Canadian Underwriter

Remember 1970s stagflation? Why insurers should pay attention to the World Bank

June 7, 2022   by Philip Porado

House being lifted away by balloon.

Print this page Share

Lingering impacts of COVID-19 and Russia’s invasion of Ukraine have magnified a global economic slowdown and raised the risk of stagflation – in which long-term, feeble growth combines with high inflation – the World Bank says in its latest prospects report.

Global growth is expected to fall from 5.7% in 2021 to 2.9% in 2022 — below the bank’s 4.1% January prediction. “For many countries, recession will be hard to avoid,” said World Bank president David Malpass.

Canada’s central bank, meanwhile, is applying gradual interest rate hikes in hopes of easing inflation while engineering a soft landing for the economy.

A report from Aon noted inflation is expected to moderate over the next couple of years. Still, it added, while price hikes will be gentler than those seen during 2021, they are expected to trend higher than pre-COVID-19.

The “Bank of Canada (BoC) is expected to try and cool down the economy through a series of interest rate hikes over the course of 2022,” said Aon’s report. “The BoC expects high inflation to remain throughout 2022, but to ease to be around 2.5% in the second half of 2023 and return to [its] 2% target in 2024.”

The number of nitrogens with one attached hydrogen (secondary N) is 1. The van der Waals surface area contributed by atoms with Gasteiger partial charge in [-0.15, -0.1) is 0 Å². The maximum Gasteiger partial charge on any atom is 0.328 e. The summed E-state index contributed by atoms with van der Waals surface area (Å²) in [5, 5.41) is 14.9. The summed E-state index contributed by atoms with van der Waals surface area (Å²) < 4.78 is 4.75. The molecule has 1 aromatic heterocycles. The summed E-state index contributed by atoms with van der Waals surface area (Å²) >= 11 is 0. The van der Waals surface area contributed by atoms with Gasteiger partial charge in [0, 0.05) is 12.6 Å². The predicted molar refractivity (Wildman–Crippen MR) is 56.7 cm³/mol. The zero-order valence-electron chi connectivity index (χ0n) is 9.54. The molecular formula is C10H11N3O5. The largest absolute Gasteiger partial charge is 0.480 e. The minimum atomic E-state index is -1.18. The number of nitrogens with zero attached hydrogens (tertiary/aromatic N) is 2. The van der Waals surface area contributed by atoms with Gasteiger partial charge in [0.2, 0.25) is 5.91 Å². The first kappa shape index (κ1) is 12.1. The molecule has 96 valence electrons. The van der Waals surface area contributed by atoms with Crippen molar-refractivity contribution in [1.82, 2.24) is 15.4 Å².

While recent supply disruptions and sanctions spurred by the war in Ukraine are now a leading inflation driver, Aon’s report noted a shift towards goods purchases (and away from services) early in the pandemic was responsible for the initial price shocks.

The report also noted a microchip shortage that stemmed from pandemic-forced manufacturing shutdowns, and exacerbated by geographic factory concentrations, will likely drag into 2024.

That has implications for car insurers in the form of delays for repair parts, and higher prices for consumers who need replacement vehicles.

Aon also noted prices for goods and services related to property insurance are up between 14% and 20% over the past year, due primarily to higher costs for lumber and building materials.

The company’s property cost index, which combines construction costs and CPI, shows a 9% to 11% year-over-year increase.

“The pace of inflation has increased again in 2022 after slowing down since second quarter 2021 for residential property while commercial property inflation [is] still increasing rapidly,” said Aon. “Canadian property inflation is generally less severe than in [the] U.S.”

The report also noted property loss trends lag prices, which means the full effect of inflation on loss might not be reflected until later.

In terms of insured values, Aon said personal lines are often automatically indexed to the CPI at renewal, but added “other lines might require a more bespoke approach,” and advised insurers to be careful about which inflation metric they use for indexing.

Rate increases also can be used to close gaps between actual and adjusted values.

“The same rate on an increased limit is okay as long as the limit reflects the actual values,” Aon said. “Pricing and reserving models must account for recent inflationary trends but not double count.

Further, if needed, the report noted reinsurance can be tapped for additional protection.


Feature image by